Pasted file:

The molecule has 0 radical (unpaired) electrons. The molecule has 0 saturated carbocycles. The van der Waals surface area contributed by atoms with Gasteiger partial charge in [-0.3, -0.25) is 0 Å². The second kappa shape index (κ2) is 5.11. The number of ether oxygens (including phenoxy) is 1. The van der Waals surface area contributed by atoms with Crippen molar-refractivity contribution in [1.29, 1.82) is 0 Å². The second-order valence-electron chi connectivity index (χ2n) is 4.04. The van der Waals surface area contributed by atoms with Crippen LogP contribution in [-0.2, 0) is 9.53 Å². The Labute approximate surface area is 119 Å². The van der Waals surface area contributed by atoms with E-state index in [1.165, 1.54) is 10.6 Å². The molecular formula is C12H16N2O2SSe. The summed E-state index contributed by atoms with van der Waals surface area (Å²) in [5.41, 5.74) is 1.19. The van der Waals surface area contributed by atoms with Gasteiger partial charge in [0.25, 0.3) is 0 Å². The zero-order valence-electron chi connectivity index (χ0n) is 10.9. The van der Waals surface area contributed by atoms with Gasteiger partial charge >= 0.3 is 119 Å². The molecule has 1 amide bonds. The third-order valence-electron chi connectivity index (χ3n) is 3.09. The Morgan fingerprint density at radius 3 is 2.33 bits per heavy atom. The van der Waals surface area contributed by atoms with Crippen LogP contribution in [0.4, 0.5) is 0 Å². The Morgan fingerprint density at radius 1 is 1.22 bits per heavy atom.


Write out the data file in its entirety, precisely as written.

The molecule has 0 radical (unpaired) electrons. The molecule has 0 saturated carbocycles. The van der Waals surface area contributed by atoms with Gasteiger partial charge in [-0.3, -0.25) is 0 Å². The second kappa shape index (κ2) is 5.11. The number of ether oxygens (including phenoxy) is 1. The van der Waals surface area contributed by atoms with Crippen molar-refractivity contribution in [1.29, 1.82) is 0 Å². The second-order valence-electron chi connectivity index (χ2n) is 4.04. The van der Waals surface area contributed by atoms with Crippen LogP contribution in [-0.2, 0) is 9.53 Å². The Labute approximate surface area is 119 Å². The van der Waals surface area contributed by atoms with E-state index in [1.165, 1.54) is 10.6 Å². The molecular formula is C12H16N2O2SSe. The summed E-state index contributed by atoms with van der Waals surface area (Å²) in [5.41, 5.74) is 1.19. The van der Waals surface area contributed by atoms with Gasteiger partial charge in [0.25, 0.3) is 0 Å². The zero-order valence-electron chi connectivity index (χ0n) is 10.9. The van der Waals surface area contributed by atoms with Gasteiger partial charge >= 0.3 is 119 Å². The molecule has 1 amide bonds. The third-order valence-electron chi connectivity index (χ3n) is 3.09. The Morgan fingerprint density at radius 3 is 2.33 bits per heavy atom. The van der Waals surface area contributed by atoms with Crippen LogP contribution in [0.4, 0.5) is 0 Å². The Morgan fingerprint density at radius 1 is 1.22 bits per heavy atom.